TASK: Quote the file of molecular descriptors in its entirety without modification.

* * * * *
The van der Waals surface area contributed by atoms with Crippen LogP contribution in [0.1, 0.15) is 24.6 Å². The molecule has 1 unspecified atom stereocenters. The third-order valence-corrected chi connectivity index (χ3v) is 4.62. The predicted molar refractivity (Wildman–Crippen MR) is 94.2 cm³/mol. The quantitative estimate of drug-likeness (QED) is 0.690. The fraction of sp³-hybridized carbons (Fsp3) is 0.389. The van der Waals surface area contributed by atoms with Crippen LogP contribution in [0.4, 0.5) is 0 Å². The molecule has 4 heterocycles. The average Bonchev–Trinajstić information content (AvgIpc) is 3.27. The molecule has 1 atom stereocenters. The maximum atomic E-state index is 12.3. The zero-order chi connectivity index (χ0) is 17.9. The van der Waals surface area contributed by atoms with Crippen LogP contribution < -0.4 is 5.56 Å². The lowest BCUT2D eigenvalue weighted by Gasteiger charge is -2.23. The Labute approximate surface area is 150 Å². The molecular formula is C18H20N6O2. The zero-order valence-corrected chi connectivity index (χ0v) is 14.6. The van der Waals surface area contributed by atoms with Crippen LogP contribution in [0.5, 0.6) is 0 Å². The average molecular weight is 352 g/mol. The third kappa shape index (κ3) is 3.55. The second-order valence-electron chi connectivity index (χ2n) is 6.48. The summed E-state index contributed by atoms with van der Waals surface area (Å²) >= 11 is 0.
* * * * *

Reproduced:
The van der Waals surface area contributed by atoms with Crippen LogP contribution in [0.1, 0.15) is 24.6 Å². The molecule has 1 unspecified atom stereocenters. The third-order valence-corrected chi connectivity index (χ3v) is 4.62. The predicted molar refractivity (Wildman–Crippen MR) is 94.2 cm³/mol. The quantitative estimate of drug-likeness (QED) is 0.690. The fraction of sp³-hybridized carbons (Fsp3) is 0.389. The van der Waals surface area contributed by atoms with Crippen LogP contribution in [0.4, 0.5) is 0 Å². The molecule has 4 heterocycles. The average Bonchev–Trinajstić information content (AvgIpc) is 3.27. The molecule has 1 atom stereocenters. The maximum atomic E-state index is 12.3. The zero-order chi connectivity index (χ0) is 17.9. The van der Waals surface area contributed by atoms with Crippen LogP contribution < -0.4 is 5.56 Å². The lowest BCUT2D eigenvalue weighted by Gasteiger charge is -2.23. The Labute approximate surface area is 150 Å². The molecular formula is C18H20N6O2. The zero-order valence-corrected chi connectivity index (χ0v) is 14.6. The van der Waals surface area contributed by atoms with Crippen LogP contribution in [0.5, 0.6) is 0 Å². The average molecular weight is 352 g/mol. The third kappa shape index (κ3) is 3.55. The second-order valence-electron chi connectivity index (χ2n) is 6.48. The summed E-state index contributed by atoms with van der Waals surface area (Å²) >= 11 is 0.